Basra protests turn peaceful, though, but the security presence is causing it, he said.

Iranian official admits that student protesters are being taken to psychiatric institutions – and is calling on the West to intervene

The Guardian has learned that eight people including an elderly woman have taken sick leave from university over fears for their safety due to a student protest.

In recent days students have protested on the streets of Basra, the capital of Basra Governorate, where the demonstrations have been going on for days. They have carried posters that read: “Your life is in the hands of the occupation” and “We are the generation of resistance.”

They have also been holding an alternative paper called Muharraq, which is also published in Arabic and English in a Basra printing press.

In a meeting with Basrah governor Muath al-Khair on Sunday, Ahmad al-Jifri reportedly admitted that he had received information from some university students that their protest was being monitored by the Basra government and that their movements were being monitored.

“Many of them have told me they have been taken to psychiatry institutions. The student protest is being surveilled and the authorities are using the protest to monitor the movements of the students,” Jifri told the Guardian.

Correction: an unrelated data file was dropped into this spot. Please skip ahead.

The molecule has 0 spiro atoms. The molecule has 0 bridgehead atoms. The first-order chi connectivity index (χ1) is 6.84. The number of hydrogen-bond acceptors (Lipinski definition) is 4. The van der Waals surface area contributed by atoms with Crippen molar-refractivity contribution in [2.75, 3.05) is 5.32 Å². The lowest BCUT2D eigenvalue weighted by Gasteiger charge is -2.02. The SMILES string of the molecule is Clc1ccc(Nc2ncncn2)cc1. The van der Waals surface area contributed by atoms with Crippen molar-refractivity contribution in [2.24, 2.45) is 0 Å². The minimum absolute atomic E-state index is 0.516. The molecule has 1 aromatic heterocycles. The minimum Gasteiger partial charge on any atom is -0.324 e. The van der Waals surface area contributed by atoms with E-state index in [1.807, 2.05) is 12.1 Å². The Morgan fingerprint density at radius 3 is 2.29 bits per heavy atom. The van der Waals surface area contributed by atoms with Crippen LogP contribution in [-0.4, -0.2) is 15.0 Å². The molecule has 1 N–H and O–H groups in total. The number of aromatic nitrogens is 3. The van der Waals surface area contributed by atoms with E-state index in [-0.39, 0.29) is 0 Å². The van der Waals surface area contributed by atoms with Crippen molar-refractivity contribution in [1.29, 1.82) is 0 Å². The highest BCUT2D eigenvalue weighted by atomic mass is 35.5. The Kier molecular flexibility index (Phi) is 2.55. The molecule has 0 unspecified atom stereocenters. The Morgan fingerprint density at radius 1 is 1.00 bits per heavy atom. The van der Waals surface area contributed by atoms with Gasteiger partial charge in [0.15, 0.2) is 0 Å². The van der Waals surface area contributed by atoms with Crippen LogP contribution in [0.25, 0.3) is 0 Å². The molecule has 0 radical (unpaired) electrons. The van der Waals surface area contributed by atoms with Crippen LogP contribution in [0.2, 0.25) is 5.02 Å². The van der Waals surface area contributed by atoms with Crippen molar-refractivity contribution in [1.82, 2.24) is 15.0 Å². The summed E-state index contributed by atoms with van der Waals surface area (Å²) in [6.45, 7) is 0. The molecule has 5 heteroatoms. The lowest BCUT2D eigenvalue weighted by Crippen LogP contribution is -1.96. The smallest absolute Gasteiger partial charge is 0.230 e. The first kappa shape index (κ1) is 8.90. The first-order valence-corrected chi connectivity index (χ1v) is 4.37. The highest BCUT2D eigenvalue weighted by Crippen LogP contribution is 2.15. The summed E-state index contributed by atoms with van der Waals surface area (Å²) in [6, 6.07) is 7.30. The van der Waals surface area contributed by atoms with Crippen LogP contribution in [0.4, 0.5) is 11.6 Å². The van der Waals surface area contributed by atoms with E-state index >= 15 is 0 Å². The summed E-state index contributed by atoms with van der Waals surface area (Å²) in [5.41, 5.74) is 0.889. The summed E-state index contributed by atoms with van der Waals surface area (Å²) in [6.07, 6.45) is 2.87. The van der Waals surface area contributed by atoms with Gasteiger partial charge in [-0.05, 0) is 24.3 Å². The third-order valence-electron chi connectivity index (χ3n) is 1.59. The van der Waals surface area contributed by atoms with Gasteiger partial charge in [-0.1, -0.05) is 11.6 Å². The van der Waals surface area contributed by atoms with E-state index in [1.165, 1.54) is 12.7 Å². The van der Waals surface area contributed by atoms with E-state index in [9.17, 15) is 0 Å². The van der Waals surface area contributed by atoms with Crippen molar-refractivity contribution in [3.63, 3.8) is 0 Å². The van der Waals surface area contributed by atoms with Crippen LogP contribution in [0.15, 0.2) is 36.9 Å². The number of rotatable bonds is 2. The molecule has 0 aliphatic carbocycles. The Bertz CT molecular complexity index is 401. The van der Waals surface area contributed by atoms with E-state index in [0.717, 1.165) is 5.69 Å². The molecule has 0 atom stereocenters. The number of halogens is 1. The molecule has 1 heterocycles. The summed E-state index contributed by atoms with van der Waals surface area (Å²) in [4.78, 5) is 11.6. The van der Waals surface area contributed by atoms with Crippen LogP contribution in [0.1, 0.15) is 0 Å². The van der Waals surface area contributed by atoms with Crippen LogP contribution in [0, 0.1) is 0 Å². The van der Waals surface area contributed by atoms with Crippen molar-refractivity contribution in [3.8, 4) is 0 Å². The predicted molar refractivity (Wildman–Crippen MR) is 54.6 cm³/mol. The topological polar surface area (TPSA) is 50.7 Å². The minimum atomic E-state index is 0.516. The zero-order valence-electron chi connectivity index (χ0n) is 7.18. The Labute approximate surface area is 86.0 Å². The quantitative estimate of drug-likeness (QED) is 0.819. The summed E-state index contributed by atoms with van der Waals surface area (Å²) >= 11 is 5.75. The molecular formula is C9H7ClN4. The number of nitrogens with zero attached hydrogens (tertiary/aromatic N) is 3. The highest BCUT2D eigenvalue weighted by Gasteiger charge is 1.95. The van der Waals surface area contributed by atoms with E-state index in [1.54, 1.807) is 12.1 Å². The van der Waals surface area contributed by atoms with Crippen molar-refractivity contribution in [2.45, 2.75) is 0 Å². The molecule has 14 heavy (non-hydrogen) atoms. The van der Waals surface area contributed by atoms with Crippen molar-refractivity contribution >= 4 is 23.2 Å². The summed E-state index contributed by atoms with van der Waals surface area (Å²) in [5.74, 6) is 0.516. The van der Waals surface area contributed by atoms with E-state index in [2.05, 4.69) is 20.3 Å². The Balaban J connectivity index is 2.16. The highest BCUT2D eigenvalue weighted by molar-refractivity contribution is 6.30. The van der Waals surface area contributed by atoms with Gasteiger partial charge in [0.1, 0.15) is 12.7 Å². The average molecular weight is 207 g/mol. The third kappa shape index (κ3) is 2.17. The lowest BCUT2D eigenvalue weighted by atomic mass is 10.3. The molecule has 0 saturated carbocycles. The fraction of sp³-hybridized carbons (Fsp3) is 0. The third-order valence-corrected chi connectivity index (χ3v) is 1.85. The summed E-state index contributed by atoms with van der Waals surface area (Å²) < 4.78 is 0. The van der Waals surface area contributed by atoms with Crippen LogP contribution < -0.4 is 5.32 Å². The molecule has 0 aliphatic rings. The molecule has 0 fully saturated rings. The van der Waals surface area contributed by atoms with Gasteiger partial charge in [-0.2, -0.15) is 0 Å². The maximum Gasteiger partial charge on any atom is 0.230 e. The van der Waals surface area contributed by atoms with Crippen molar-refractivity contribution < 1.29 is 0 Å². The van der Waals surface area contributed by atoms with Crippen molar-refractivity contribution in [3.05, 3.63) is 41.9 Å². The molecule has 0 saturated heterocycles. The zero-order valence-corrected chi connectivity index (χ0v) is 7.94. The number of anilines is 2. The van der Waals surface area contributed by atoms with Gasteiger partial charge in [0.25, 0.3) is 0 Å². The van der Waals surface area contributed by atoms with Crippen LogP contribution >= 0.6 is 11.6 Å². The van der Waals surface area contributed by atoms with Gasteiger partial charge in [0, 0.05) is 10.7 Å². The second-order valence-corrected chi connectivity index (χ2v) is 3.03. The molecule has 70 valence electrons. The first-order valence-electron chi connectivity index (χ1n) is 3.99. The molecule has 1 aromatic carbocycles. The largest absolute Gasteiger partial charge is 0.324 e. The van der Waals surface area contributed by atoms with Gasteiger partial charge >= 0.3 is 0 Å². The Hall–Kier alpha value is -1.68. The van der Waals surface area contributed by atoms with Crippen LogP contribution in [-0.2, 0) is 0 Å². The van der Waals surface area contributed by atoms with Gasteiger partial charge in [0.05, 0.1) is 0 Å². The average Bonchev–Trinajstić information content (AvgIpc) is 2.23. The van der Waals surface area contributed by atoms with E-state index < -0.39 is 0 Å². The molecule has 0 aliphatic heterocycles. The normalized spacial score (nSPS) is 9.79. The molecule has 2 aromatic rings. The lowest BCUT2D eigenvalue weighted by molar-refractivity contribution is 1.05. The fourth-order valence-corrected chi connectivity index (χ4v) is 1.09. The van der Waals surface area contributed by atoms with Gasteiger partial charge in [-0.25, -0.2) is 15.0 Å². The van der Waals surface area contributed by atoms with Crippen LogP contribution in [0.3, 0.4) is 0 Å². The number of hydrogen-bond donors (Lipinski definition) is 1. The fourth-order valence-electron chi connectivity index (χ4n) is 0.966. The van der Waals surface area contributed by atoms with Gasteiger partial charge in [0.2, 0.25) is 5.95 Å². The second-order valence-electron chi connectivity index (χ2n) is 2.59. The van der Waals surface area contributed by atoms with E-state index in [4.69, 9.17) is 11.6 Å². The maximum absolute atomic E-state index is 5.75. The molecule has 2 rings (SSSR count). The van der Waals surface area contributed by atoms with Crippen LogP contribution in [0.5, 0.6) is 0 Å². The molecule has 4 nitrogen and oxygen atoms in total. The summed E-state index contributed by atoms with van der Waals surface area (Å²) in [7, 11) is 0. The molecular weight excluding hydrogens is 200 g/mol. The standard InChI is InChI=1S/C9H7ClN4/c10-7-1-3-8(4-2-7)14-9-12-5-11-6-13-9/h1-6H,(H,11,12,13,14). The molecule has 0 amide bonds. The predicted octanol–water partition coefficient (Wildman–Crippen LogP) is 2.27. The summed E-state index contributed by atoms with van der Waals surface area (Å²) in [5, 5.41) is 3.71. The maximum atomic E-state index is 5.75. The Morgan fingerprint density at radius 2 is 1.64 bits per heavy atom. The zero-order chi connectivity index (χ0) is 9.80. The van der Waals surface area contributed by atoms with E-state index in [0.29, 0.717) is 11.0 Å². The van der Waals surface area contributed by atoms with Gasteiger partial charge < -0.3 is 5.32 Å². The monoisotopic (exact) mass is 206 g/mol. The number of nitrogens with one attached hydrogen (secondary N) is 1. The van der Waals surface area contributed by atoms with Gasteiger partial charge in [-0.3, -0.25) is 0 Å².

He said that the authorities have issued an order to all university campuses in Basra governorate to halt all demonstrations and protests until the security situation in Basra calmed down and there was an end to the demonstrations.

“In Basrah the security presence is being stepped up and on Monday, which is the day of the anniversary of the revolution, police forces are being increased by up to 40,000 people. They are bringing additional forces from the interior ministry and more forces from the Basra police station,” he said.

Jifri also said that the protest in Basra has been turning peaceful, though, although he said this was due to the security presence.

It was reported on Saturday that university student were being detained as a precaution after the Iranian embassy in London was forced to close its offices for two days after an Iranian official, who had worked at the embassy, posted videos on his Facebook page

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